VHPB recommendations on surveillance of hepatitis B (July 1997)

Source : Viral Hepatitis vol 5.3 (see publications)

Surveillance is necessary to determine the incidence, prevalence and burden of a disease. The success of any surveillance system is dependent on the willingness of doctors to report cases of infectious disease. Feedback to reporting physicians is an integral part of any surveillance system. The role and purpose of surveillance should be stressed from the start of medical training.

Surveillance systems for hepatitis B are necessary to:

  • prioritise hepatitis B among other diseases of public health importance;
  • measure the impact of vaccination programmes (including the monitoring of adverse effects);
  • evaluate prevention programmes;
  • ensure that targets for disease reduction and prevention are met.

Surveillance may also alert health officials to outbreaks of disease.

In most European countries notification of acute hepatitis is mandatory, but wide differences between case definitions, and the completeness and methods of reporting exist, making it extremely difficult to draw meaningful conclusions from country-to-country comparisons.

For better standardisation of surveillance systems across Europe, the VHPB recommend greater uniformity in formulating case definitions, in submitting surveillance reports, in monitoring vaccine coverage and impact, and in reporting severe adverse events.

1. Formulating case definitions

The VHPB recommend that all countries formulate a case definition, and support the case definition of viral hepatitis B put forward by the World Health Organisation:

  • A clinical case of acute viral hepatitis is an acute illness that includes the discrete onset of symptoms and jaundice or elevated serum aminotransferase levels (> 2.5 times the upper limit of normal).
  • A confirmed case of hepatitis B is a suspected case that is laboratory confirmed: HBsAg positive or anti-HBc-IgM positive, and anti-HAV-IgM negative.

The serological quality of the tests used is crucial for a firm diagnosis of infection. It is understood, however, that case definitions based on serological tests pose a problem for countries without widespread access to these tests. Methods to detect HBsAg using test procedures such as reverse passive hemagglutination (RPHA) or latex bead technology are very inexpensive, and while not as sensitive as radioimmunoassay (RIA) antigen tests or the enzyme-linked immunosorbent assay (ELISA), are far better than not testing at all.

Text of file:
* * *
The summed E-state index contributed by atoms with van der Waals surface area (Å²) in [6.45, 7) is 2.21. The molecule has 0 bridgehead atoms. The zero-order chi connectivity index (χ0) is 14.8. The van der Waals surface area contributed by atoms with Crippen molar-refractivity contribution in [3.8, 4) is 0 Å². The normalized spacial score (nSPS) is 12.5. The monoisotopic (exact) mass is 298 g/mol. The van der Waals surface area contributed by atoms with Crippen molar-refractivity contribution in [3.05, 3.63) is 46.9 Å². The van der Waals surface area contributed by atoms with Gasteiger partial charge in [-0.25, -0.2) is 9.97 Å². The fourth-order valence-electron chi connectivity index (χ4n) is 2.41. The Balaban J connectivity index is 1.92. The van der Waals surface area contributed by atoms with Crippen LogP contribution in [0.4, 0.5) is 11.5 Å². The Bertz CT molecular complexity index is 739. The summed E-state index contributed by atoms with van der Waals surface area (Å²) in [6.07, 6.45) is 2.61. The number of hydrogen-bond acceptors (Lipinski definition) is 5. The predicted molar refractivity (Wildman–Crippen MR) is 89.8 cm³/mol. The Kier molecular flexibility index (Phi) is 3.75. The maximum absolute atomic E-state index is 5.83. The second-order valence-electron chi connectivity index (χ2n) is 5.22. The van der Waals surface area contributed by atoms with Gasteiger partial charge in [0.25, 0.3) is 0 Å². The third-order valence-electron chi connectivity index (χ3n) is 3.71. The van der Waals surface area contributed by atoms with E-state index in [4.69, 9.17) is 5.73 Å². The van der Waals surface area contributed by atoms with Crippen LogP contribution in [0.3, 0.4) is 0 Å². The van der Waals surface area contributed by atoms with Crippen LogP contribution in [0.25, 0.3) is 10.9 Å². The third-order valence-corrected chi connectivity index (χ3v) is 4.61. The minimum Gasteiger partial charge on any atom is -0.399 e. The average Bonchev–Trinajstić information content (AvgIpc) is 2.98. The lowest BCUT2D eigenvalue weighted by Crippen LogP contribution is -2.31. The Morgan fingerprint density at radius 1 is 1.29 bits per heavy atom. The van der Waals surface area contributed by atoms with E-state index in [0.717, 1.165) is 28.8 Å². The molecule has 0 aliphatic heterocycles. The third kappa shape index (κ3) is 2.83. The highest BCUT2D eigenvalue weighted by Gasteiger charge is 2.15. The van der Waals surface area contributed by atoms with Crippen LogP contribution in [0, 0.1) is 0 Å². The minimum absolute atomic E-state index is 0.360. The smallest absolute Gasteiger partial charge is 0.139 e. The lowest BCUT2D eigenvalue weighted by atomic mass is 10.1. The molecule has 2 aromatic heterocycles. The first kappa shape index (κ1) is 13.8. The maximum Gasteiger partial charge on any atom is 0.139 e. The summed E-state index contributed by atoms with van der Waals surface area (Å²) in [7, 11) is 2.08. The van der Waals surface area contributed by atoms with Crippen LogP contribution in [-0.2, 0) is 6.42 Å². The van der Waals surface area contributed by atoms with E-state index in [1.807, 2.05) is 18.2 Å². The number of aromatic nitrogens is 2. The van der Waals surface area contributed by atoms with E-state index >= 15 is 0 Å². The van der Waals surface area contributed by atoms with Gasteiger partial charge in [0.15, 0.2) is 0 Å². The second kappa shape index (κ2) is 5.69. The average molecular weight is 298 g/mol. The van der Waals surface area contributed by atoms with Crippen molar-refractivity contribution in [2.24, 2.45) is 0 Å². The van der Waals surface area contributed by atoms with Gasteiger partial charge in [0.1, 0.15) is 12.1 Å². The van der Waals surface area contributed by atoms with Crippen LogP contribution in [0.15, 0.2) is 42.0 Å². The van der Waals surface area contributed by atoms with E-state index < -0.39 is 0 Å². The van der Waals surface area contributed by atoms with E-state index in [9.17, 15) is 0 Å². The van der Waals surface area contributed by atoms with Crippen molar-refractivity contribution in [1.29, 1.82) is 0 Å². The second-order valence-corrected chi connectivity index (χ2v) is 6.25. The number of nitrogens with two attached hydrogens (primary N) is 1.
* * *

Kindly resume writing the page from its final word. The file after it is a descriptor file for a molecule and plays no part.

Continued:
2. Submitting surveillance reports

Regardless of the availability of serological tests, all countries are advised to report all cases of jaundice and suspected viral hepatitis. Countries with laboratory facilities can further differentiate between hepatitis A, B, C and other types of hepatitis. Surveillance reports should be submitted on a regular basis, and at a minimum, once a month.

Data from acute disease reporting systems underestimate the true incidence of hepatitis B virus infection in the community because:

  • at least 60 percent of infections in adolescents and adults are asymptomatic or subclinical;
  • a high degree of underreporting takes place;
  • 90% or more of infections occurring in infants and children are asymptomatic and are therefore not reflected in the reported data.

Although surveillance of acute disease can be an essential parameter, it is insufficient to give a clear picture of the burden of disease. Surveillance of the chronic consequences of HBV (for instance, cirrhosis and HCC) and reporting of disease-specific mortality data is useful to document the burden of disease in the community. Acute case notification should be followed up by further epidemiological investigation and implementation of appropriate control measures. All outbreaks should be investigated immediately and confirmed serologically.

Outbreak investigation and sentinel surveillance may serve as supplementary sources of data on disease surveillance. In addition, sero-surveillance systems are very cost-effective ways of looking at the epidemiological situation of an infectious disease.

Although screening of blood donors is a very efficient system for preventing transmission of bloodborne pathogens, prevalence data from blood donors are not representative of the general population. Certain population groups - such as pregnant women and military personnel - are easily accessible for hepatitis screening, and data collected from these groups are relevant and should be incorporated into surveillance systems. In addition, hospital diagnosis systems should also be considered as additional sources of information.

3. Monitoring vaccine coverage and impact

All countries should have coverage assessment systems in place for the vaccine-preventable diseases included in the national immunisation schedule. The target age for assessing vaccine coverage is dependent on the chosen vaccination programme and should be clearly defined.

The impact of vaccination programmes on acute and chronic disease cannot be measured until many years after implementation. However, countries may decide to conduct serological studies to measure the effectiveness of the vaccination programme: taking serological assessment of markers such as surface antigen and core antibody can document a reduction in chronic carrier rates and acute disease.

4. Reporting severe adverse events

Adverse events monitoring systems are already in place for tracking adverse events following immunisation; these guidelines should be applied to hepatitis B immunisation programmes.